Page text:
August 21st, 2009 | Posted in Environment
by Jason Bremner, program director, Population, Health, and Environment
This week is World Water Week, and an international conference in Stockholm, Sweden is focusing on the converging challenges that characterize the world’s growing water crisis. Unfortunately I’m not participating in the meeting this week, though the humidity here in Washington DC certainly makes it feel like water week.
Looking at the program for World Water Week, what I find most interesting, and what I see as one of the great challenges of the coming decade is meeting the water and sanitation needs of people living in small cities and towns of developing countries. Safe drinking water and improved sanitation are among the Millennium Development Goal targets and are the two most important means of reducing infant mortality from diarrheal disease, one the leading causes of death of infants worldwide.
Global demographic trends illustrate the challenge effectively. The image below links to a graph showing the urbanization and income trends for every country in the world from 1960 to 2006 using Gapminder.org’s innovative Trendalyzer web application. On the vertical axis is the percentage of a country’s population that lives in an urban area. On the horizontal axis is income per capita. Press the play button after linking through to the graph and watch how countries of the world gradually become more urban as per capita income increases.
Notice, however, that many of the dark blue countries of the world, which represent sub-Saharan Africa have become more urban over time with little corresponding increase in income. I’ve highlighted Nigeria, the country with the largest population in Africa, as an example of this trend.
Click on the image to view trends in urbanization and income from 1960 to 2006.
Nigeria defines urban areas as, “towns with at least 20,000 inhabitants, engaged mostly in non-agricultural work,” and the United Nations Population Division now estimates that approximately 50 percent of Nigeria’s population of around 150 million lives in urban areas. Urban areas constitute both an opportunity and a challenge for meeting water and sanitation needs. Services per capita are cheaper to provide and serve a far larger population. At the same time, the failure to provide services for concentrated populations can lead to massive exposures to pollutants and diarrheal disease.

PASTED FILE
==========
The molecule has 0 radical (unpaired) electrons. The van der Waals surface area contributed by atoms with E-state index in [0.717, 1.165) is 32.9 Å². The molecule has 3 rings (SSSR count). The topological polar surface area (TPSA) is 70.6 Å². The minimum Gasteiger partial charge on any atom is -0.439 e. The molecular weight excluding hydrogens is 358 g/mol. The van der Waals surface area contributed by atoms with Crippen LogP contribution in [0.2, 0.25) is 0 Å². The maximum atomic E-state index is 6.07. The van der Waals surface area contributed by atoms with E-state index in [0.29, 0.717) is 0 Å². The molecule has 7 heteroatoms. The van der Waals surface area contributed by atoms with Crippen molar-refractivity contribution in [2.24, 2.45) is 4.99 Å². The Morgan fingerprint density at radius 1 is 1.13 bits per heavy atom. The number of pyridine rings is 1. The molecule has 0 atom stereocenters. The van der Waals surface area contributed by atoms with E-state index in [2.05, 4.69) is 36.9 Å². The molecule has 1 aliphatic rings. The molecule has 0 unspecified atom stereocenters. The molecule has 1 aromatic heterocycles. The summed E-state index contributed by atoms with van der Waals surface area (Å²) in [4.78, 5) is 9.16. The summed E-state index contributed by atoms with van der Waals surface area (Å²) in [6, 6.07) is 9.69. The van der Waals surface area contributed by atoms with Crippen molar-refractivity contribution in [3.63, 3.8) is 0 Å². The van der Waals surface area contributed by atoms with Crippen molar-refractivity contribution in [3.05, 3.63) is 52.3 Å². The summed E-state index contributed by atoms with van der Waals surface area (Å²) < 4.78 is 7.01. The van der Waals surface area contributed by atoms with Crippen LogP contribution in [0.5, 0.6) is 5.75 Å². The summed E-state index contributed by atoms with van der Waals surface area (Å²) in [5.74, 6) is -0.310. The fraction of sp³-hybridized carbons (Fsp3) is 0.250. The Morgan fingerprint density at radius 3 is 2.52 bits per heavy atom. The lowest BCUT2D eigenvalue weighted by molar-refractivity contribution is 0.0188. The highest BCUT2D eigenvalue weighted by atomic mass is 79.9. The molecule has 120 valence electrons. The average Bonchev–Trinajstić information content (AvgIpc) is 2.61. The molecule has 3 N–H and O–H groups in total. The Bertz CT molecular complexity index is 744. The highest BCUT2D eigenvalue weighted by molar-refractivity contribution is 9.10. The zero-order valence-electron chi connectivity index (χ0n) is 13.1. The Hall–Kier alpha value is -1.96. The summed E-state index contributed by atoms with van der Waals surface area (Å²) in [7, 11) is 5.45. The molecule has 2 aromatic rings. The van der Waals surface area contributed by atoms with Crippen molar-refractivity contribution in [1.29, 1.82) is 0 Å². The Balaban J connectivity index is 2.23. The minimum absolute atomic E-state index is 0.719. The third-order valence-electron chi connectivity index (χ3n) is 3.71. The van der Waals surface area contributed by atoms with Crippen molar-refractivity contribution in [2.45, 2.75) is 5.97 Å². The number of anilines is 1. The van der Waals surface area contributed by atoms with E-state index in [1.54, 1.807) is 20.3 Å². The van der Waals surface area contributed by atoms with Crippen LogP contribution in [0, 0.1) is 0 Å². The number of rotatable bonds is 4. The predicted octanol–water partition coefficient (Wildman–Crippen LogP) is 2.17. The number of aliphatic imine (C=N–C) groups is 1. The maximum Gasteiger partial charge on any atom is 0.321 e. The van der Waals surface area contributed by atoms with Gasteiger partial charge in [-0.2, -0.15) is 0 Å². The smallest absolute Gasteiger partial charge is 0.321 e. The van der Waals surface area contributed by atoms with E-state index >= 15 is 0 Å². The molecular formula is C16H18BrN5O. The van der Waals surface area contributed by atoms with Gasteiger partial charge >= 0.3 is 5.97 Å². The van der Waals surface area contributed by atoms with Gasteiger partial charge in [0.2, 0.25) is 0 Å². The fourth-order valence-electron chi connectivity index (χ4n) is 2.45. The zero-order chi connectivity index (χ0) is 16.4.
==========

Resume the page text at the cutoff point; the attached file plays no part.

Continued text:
While urban populations tend to have better access to safe water and sanitation, the provision of these basic services in the growing number of small towns and cities of developing countries is a great challenge in the context of little growth in per capita income, limited infrastructure investment, and centralized government services. In Nigeria, for example, access to improved water services has shown no improvement over the last two decades, and remains just under 50 percent of the total population or more than 75 million people living without safe drinking water.
Click on the image to view trends in access to improved water services in Nigeria.
Some discussions at World Water Week are focused specifically on water and sanitation service delivery in small towns and more broadly on sanitation in urban areas of developing countries, and I look forward to reading more about the case studies and innovative approaches that are discussed. If you know about innovative projects focused on delivering water and sanitation services to urban areas of developing countries I would love to learn about them, or if you think I’m wrong to focus on the challenge of urban areas given poorer access to water and sanitation in rural areas, let me hear your thoughts.